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Breeding Bio Insecurity

How U.S. Biodefense Is Exporting Fear, Globalizing Risk, and Making Us All Less Secure

In the years since the 9/11 attacks—and the subsequent lethal anthrax letters—the United States has spent billions of dollars on measures to defend the population against the threat of biological weapons. But as Lynn C. Klotz and Edward J. Sylvester argue forcefully in Breeding Bio Insecurity, all that money and effort hasn’t made us any safer—in fact, it has made us more vulnerable.

Breeding Bio Insecurity reveals the mistakes made to this point and lays out the necessary steps to set us on the path toward true biosecurity. The fundamental problem with the current approach, according to the authors, is the danger caused by the sheer size and secrecy of our biodefense effort. Thousands of scientists spread throughout hundreds of locations are now working with lethal bioweapons agents—but their inability to make their work public causes suspicion among our enemies and allies alike, even as the enormous number of laboratories greatly multiplies the inherent risk of deadly accidents or theft. Meanwhile, vital public health needs go unmet because of this new biodefense focus. True biosecurity, the authors argue, will require a multipronged effort based in an understanding of the complexity of the issue, guided by scientific ethics, and watched over by a vigilant citizenry attentive to the difference between fear mongering and true analysis of risk.

An impassioned warning that never loses sight of political and scientific reality, Breeding Bio Insecurity is a crucial first step toward meeting the evolving threats of the twenty-first century.

272 pages | 4 halftones, 1 line drawing, 1 table | 6 x 9 | © 2009

Biological Sciences: Biochemistry, Microbiology


Political Science: Public Policy


"Klotz and Sylvester spotlight the huge sums of money invested by the U.S. government in biodefense research. Here, they claim, secrecy is having corrosive effects. They also argue that the money pouring into biodefense research is out of proportion to the level of threat. In addition, they contend, this massive investment has backfired to create more risk because now more scientists are working with dangerous pathogens, thus increasing the chances of accident, theft, and deliberate misuse. Their argument deserves serious attention."—Science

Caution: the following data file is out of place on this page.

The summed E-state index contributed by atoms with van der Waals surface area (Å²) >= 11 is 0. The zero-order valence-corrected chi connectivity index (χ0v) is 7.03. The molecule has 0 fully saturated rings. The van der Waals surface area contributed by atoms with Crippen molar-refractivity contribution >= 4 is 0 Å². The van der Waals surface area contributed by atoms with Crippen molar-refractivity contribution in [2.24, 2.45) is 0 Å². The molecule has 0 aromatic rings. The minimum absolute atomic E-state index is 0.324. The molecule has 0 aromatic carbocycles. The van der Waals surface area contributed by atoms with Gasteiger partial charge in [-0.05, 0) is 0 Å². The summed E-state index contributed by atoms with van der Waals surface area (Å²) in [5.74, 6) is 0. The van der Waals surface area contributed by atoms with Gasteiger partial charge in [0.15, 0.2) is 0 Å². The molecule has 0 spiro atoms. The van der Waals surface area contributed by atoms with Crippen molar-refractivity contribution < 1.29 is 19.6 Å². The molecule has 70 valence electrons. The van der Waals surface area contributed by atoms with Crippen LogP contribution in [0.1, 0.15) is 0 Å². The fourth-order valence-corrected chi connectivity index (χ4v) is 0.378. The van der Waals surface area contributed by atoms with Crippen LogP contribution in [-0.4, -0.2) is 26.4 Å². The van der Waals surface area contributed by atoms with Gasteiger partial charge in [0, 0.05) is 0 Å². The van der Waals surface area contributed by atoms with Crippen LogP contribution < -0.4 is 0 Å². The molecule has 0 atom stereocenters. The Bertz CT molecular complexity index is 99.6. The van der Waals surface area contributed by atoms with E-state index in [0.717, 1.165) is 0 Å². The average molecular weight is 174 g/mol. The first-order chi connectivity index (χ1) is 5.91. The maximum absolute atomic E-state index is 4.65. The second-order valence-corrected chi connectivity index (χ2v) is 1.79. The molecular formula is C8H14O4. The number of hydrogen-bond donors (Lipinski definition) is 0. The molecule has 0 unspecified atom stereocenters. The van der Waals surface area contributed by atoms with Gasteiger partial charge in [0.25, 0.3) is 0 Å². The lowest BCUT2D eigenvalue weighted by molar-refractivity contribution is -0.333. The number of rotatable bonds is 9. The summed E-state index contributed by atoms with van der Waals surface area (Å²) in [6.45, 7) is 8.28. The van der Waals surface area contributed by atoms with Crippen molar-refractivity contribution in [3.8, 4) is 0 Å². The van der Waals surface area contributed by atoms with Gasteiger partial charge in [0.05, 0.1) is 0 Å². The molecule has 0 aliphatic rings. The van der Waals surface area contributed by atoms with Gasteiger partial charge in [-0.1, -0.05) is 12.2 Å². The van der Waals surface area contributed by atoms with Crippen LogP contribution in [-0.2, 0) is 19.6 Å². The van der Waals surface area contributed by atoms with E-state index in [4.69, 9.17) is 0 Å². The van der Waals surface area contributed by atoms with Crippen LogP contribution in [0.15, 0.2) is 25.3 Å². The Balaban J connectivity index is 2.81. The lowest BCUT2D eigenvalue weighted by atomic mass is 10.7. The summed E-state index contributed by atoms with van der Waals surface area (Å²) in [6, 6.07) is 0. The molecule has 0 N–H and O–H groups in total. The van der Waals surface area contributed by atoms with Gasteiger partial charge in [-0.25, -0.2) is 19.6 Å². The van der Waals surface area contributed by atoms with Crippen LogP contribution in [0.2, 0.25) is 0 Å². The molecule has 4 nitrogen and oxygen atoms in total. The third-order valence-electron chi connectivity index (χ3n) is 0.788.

"Lynn Klotz and Edward Sylvester make a compelling case for a radical and immediate change in America’s biosecurity policy."

Thomas Jones | London Review of Books

"The authors make a plausible and disturbing case, arguing for a reduction in the number of laboratories that are allowed to handle the most dangerous organisms, far more oversight and transparency, and greater international cooperation."

Foreign Affairs

“Forceful and provocative, Breeding Bio Insecurity contends that U.S. biodefense policies generate more risk than the threat they are supposed to be addressing. By carefully spelling out their rationales, the book’s authors place the burden of justification on the defenders of massive biodefense budgets. Replete with deft arguments and imaginative scenarios, this book should be read by scientists, policy makers, and, indeed, all concerned citizens.”

Leonard Cole, author of Terror: How Israel Has Coped and What America Can Learn

Breeding Bio Insecurity is indispensible to a full understanding of how, in the aftermath of 9/11 and the 2001 anthrax letter attacks, public dread of foreign bioterrorism was exploited to create an extravagant, unregulated, and destabilizing U.S. biodefense program. The appropriation of existing biomedical resources, the building of new and largely unnecessary high-containment laboratories, and the recruitment of thousands of scientists to conduct experiments on dangerous pathogens took place with most Americans—including political leaders—unaware of the increased risks these initiatives generated. Klotz and Sylvester’s account of what went wrong and how to fix it is civic education at its best.”

Jeanne Guillemin, Security Studies Program, the Massachusetts Institute of Technology

Table of Contents

1. Dangerous Crossing

2. A Future Bright and Dark

3. A Hawk Turns to Peace, Doves Go to War

4. Devils We’ve Known

5. Paranoia Begets Permissiveness

6. Dangerous Acquaintances

7. Who’s Minding the Store?

8. All Roads Must Lead to Public Health

9. Down to Grass Roots

10. Acting Globally

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